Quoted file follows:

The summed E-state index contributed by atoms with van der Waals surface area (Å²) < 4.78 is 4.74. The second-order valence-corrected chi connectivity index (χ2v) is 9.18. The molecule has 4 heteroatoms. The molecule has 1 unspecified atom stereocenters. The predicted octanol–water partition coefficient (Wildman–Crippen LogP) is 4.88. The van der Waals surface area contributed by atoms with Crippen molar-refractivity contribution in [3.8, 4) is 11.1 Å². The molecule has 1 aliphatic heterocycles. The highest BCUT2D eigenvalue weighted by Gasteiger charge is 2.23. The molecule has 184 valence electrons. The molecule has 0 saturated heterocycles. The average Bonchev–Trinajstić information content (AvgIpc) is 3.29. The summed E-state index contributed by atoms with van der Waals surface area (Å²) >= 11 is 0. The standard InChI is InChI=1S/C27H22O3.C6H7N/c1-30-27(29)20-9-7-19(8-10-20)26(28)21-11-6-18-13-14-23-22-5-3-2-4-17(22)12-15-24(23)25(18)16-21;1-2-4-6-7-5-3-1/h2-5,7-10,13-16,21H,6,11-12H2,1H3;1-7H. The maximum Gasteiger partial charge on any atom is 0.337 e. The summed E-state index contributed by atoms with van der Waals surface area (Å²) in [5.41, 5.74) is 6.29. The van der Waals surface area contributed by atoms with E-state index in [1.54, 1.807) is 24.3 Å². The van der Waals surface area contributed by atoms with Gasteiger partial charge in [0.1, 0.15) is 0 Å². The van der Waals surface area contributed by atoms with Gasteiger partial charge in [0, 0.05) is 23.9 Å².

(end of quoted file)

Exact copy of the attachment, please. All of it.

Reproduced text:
The summed E-state index contributed by atoms with van der Waals surface area (Å²) < 4.78 is 4.74. The second-order valence-corrected chi connectivity index (χ2v) is 9.18. The molecule has 4 heteroatoms. The molecule has 1 unspecified atom stereocenters. The predicted octanol–water partition coefficient (Wildman–Crippen LogP) is 4.88. The van der Waals surface area contributed by atoms with Crippen molar-refractivity contribution in [3.8, 4) is 11.1 Å². The molecule has 1 aliphatic heterocycles. The highest BCUT2D eigenvalue weighted by Gasteiger charge is 2.23. The molecule has 184 valence electrons. The molecule has 0 saturated heterocycles. The average Bonchev–Trinajstić information content (AvgIpc) is 3.29. The summed E-state index contributed by atoms with van der Waals surface area (Å²) >= 11 is 0. The standard InChI is InChI=1S/C27H22O3.C6H7N/c1-30-27(29)20-9-7-19(8-10-20)26(28)21-11-6-18-13-14-23-22-5-3-2-4-17(22)12-15-24(23)25(18)16-21;1-2-4-6-7-5-3-1/h2-5,7-10,13-16,21H,6,11-12H2,1H3;1-7H. The maximum Gasteiger partial charge on any atom is 0.337 e. The summed E-state index contributed by atoms with van der Waals surface area (Å²) in [5.41, 5.74) is 6.29. The van der Waals surface area contributed by atoms with E-state index in [1.54, 1.807) is 24.3 Å². The van der Waals surface area contributed by atoms with Gasteiger partial charge in [0.1, 0.15) is 0 Å². The van der Waals surface area contributed by atoms with Gasteiger partial charge in [0, 0.05) is 23.9 Å².